What is Stress
Stress has a very unpleasant connotation to many people. However, many psychologists actually believe otherwise. In fact, they even think that stress can also bring about positive effects. They believe this because they think that stress is greatly influenced by how a person evaluates his mental and physical condition.
To help you understand the point more clearly, here is an example.
There are two individuals — one is an experienced and awarded Olympic skier and the other is a senior college student. The former has to compete again, while the latter has to take a final exam.
Both of them will experience rapid heartbeat, difficulty in breathing, increased metabolism function, active sweat glands and many others. These are physiological manifestations of stress.
Psychological Effects of Stress
The psychological manifestations would be their focus will be much more concentrated in the present to the point that it is hard for them to respond to even the easiest questions without being irritable. Although, they both feel the same stress, there is still a big difference psychologically.
The skier feels ecstatic. He is ready for the challenge, knowing that he can successfully do it. He is enthusiastic to demonstrate his expertise, and he is very optimistic that he can win the competition. On the other hand, the senior student who is about to take his final exam feels hesitant, insecure of his capability and anxious.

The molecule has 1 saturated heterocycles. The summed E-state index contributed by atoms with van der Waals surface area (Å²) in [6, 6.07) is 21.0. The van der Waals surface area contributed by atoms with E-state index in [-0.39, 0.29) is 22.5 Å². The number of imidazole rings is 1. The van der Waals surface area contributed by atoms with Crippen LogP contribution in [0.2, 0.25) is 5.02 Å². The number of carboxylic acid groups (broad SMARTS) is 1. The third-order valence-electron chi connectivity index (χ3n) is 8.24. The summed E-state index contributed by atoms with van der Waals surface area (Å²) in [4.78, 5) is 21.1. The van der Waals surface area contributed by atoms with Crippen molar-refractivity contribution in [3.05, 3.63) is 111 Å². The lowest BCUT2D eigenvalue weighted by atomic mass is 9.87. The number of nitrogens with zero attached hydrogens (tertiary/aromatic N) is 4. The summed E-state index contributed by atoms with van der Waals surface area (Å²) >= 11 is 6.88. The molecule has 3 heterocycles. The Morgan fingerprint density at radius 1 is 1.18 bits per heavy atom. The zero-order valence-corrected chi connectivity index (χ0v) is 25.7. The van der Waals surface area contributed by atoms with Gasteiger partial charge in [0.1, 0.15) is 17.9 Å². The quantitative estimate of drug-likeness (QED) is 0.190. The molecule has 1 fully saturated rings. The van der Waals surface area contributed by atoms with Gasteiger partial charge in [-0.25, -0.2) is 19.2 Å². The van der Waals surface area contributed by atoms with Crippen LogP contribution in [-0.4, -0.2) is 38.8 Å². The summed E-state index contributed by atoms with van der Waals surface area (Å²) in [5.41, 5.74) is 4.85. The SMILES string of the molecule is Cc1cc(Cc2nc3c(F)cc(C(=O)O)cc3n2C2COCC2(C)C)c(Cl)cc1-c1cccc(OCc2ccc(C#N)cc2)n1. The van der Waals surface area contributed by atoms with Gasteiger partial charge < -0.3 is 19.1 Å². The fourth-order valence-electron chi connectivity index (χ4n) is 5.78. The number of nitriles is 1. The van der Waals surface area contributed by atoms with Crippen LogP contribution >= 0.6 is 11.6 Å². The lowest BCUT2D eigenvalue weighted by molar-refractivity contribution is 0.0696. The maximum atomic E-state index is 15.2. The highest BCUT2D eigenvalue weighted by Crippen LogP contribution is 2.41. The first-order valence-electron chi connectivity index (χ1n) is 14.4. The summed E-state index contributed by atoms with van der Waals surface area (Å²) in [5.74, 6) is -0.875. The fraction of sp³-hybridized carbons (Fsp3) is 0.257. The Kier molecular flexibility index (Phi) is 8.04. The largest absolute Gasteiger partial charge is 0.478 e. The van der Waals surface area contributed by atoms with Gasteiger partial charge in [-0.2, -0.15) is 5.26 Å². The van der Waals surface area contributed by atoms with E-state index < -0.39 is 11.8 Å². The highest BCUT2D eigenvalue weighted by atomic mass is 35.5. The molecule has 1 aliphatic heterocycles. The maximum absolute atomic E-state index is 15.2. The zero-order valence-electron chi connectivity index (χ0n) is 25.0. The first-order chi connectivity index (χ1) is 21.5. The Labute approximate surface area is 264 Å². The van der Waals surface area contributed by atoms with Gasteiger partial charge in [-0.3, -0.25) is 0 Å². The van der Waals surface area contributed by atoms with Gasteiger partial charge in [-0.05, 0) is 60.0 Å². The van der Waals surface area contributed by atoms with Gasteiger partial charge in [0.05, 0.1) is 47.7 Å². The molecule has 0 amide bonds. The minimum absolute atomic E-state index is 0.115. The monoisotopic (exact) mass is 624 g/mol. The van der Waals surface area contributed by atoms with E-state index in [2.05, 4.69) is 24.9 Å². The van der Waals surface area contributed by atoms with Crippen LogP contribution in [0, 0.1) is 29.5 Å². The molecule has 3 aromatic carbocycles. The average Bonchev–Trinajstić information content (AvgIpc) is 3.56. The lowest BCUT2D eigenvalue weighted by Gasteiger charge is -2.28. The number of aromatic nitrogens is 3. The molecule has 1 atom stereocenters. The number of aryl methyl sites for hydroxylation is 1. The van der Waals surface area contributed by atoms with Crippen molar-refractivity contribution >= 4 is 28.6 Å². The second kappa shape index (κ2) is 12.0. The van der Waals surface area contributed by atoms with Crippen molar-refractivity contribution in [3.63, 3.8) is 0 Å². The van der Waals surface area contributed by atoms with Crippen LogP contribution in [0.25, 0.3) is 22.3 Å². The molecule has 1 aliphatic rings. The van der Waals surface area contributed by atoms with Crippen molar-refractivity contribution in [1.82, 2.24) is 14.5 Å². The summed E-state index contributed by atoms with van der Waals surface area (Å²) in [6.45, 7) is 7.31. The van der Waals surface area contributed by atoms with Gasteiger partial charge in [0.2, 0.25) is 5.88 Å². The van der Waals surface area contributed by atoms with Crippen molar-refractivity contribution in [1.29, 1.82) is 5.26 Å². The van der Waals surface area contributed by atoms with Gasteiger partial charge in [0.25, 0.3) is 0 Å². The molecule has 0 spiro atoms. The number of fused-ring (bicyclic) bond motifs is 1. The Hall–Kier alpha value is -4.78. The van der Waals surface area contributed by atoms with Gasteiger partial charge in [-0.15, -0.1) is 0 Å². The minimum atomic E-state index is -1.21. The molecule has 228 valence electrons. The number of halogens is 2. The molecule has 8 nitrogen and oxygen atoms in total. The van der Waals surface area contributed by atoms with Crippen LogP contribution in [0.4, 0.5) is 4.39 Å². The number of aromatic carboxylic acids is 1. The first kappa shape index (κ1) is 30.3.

Both of them are undeniably stressed. The difference between the two of them is that since the skier has gained so many experiences in the same event, he has also gained confidence. He knows, and he believes in his competence in that field, while the senior college student has no idea what will come out in the tests.
The skiers positive thoughts are grounded with experience. He is ready to take the challenge because he has done this before. He sees the situation as something he himself decided to do based on his capability. The student, on the other hand, knows that he is not adequately prepared. This knowledge causes him to believe that he is likely to fail the tests and might need a retake.
Both individuals are unsure of what will be the outcome. However, they both have a different way of evaluating the chances of victory. Similarly, they also have different assessment of the possibility of failing.
After the competition, the skier might only win the silver medal award. This could already be disappointing for him. However, in the Olympics, silver medalists have big chances for endorsements and a good future. The young student, however, after failing the test, will see his chances of getting into a graduate school shrink. In fact, he might even have to retake the class before he can even graduate.
This illustration only shows that stress is influenced by how you evaluate your external and internal conditions.
What Does Stress Mean
In conclusion, stress can mean two things.
First, it is what we feel when we are about to face a challenge. We shiver, our heart beats faster, and it is almost difficult to breathe. The second is, it affects us not only physiology but psychologically, as well. There is a combination between physiological and psychological effects.
The first definition is the kind of stress we usually experience every day. The second definition, on the other hand, can lead to more serious health problems.